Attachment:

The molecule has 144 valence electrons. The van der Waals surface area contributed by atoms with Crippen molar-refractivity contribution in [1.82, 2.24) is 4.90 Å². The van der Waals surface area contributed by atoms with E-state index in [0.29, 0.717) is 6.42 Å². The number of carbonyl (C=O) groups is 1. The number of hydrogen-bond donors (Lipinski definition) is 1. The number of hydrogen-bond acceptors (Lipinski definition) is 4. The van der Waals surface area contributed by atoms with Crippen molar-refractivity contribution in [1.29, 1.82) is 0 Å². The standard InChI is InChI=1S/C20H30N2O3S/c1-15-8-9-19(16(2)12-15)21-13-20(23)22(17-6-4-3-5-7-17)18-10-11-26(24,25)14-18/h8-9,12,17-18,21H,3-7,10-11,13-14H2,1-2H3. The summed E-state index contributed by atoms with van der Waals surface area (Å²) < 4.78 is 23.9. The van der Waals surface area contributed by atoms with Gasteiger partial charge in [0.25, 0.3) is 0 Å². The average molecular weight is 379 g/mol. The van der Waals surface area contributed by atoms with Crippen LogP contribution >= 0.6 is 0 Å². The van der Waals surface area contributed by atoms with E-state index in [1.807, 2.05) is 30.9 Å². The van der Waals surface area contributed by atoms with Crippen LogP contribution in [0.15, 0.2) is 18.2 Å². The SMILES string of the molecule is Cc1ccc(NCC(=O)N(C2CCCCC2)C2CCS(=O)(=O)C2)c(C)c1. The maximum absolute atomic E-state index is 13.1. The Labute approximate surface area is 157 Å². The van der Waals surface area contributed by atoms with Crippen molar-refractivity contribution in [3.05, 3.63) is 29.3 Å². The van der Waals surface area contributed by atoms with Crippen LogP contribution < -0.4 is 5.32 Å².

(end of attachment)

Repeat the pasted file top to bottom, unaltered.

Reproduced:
The molecule has 144 valence electrons. The van der Waals surface area contributed by atoms with Crippen molar-refractivity contribution in [1.82, 2.24) is 4.90 Å². The van der Waals surface area contributed by atoms with E-state index in [0.29, 0.717) is 6.42 Å². The number of carbonyl (C=O) groups is 1. The number of hydrogen-bond donors (Lipinski definition) is 1. The number of hydrogen-bond acceptors (Lipinski definition) is 4. The van der Waals surface area contributed by atoms with Crippen molar-refractivity contribution in [1.29, 1.82) is 0 Å². The standard InChI is InChI=1S/C20H30N2O3S/c1-15-8-9-19(16(2)12-15)21-13-20(23)22(17-6-4-3-5-7-17)18-10-11-26(24,25)14-18/h8-9,12,17-18,21H,3-7,10-11,13-14H2,1-2H3. The summed E-state index contributed by atoms with van der Waals surface area (Å²) < 4.78 is 23.9. The van der Waals surface area contributed by atoms with Gasteiger partial charge in [0.25, 0.3) is 0 Å². The average molecular weight is 379 g/mol. The van der Waals surface area contributed by atoms with Crippen LogP contribution >= 0.6 is 0 Å². The van der Waals surface area contributed by atoms with E-state index in [1.807, 2.05) is 30.9 Å². The van der Waals surface area contributed by atoms with Crippen LogP contribution in [0.15, 0.2) is 18.2 Å². The SMILES string of the molecule is Cc1ccc(NCC(=O)N(C2CCCCC2)C2CCS(=O)(=O)C2)c(C)c1. The maximum absolute atomic E-state index is 13.1. The Labute approximate surface area is 157 Å². The van der Waals surface area contributed by atoms with Crippen molar-refractivity contribution in [3.05, 3.63) is 29.3 Å². The van der Waals surface area contributed by atoms with Crippen LogP contribution < -0.4 is 5.32 Å².